The Web Challenges Publishers of All Kinds
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SAN MATEO, Calif. - The Web may be pulling readers away from traditional newspapers, but it's not because people don't like newsprint or the delivery isn't timely enough. That was one of the assertions made here during a lively discussion among media experts during a panel discussion this week.
The event, sponsored by the non-profit Churchill Club, was titled: "Like it or Not, You're in the Media Business: It's Time to Make the Publishing Upheaval Work for You."
Cisco (NASDAQ:CSCO) is one company that's using new publishing toolsits advantage. Jeanette Gibson, Editor-in-Chief of Cisco's New Media group, said Webcasting, blogs and podcasts have become key to the way the networking giant gets its message out both internally and to customers and the public.
Gibson noted that Cisco, per normal practice, issued a press release stating its position. But it was a blog postingby the company's general counsel that she said got far more attention, including Apple's.
"It was more personal in communicating our disappointment than a press release," said Gibson. "It was the difference of us telling what we believe and having a conversation with an audience."
The blog post generated scores of comments, most of them positive toward Cisco's position. The two companies later settled their dispute.
Gibson also noted that blogs are only one tool in the communications arsenal that large companies have to be ready to deploy to stay competitive. "Our employees no longer search Cisco.com to find what they need. They search elsewhere on the Web, and that could mean listening to a podcast, watching a video, receiving information on a mobile device or via an RSS reader or in a virtual world," she said.
Which brings us to newspapers. Panelist, Gordon Crovitz, a former publisher of the Wall Street Journal recalled that a generation ago, having a van deliver a newspaper to your driveway every morning was enough for most people. Now the Web (and cable television for that matter) delivers news on a 24 x 7 basis. But Crovitz argued that it's not a lack of timeliness that's hurting newspaper circulation the most; rather, it's relevance.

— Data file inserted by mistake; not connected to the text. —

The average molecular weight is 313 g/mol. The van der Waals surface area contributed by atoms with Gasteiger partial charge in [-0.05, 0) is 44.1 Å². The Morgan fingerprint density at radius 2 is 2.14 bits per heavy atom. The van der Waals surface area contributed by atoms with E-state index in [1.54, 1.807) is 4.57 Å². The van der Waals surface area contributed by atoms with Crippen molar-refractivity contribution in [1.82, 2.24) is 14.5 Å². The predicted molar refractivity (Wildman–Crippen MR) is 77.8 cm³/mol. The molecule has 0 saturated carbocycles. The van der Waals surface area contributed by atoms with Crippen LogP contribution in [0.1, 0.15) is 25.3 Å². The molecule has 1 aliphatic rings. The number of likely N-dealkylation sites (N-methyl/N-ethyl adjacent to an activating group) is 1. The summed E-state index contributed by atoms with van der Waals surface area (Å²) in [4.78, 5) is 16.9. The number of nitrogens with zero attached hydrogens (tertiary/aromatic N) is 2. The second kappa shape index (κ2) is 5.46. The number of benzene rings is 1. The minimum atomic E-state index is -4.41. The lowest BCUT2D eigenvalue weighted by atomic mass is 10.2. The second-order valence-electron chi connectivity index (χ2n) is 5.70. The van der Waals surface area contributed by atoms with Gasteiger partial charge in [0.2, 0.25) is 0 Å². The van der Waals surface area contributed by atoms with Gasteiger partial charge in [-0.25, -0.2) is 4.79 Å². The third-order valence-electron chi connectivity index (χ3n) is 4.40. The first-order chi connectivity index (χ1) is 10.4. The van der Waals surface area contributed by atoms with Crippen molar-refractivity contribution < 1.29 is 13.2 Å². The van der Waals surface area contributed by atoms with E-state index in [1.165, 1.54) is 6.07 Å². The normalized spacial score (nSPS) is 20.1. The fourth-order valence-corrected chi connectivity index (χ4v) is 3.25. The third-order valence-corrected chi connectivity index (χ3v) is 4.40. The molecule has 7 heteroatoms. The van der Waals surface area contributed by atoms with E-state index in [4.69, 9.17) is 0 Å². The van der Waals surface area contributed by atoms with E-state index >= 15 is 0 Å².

He said most newspapers "are forgetting what they do best. It's not about what happened yesterday. Most people know about that already so it's not a good use of their time."
By contrast, Crovitz said the Wall Street Journal has increased its circulation because it appeals to a community of similar interests and delivers the information those people want.
Ken Doctor, an analyst with research firm Outsell, said Web sites and news blogs have their own issues in retaining reader loyalty and trust. He said traditional print publications have a long-established bond with readers, many of whom grew up trusting them as a primary news source.
On the Web "I don't expect fair and balanced," said Doctor. "You may trust TripAdvisor for travel advise or Amazon for shopping, but what does a journalistic brand on the Web mean? I think the jury is still out on that."
Meanwhile, the panel didn't seem to think newspapers were going away anytime soon, even though it may seem like a move to strictly online publishing would be less expensive.
"It's not going to happen because the major newspapers get 90 percent of their revenue from print," said Doctor.
On the plus side, Crovitz said newspapers are plenty portable. The good ones put the day's events in more helpful context and, he joked, are wireless.
Doctor may have relayed the sentiments of many in the audience who laughed at his comment that "newspapers get me away from the computer, which is very important."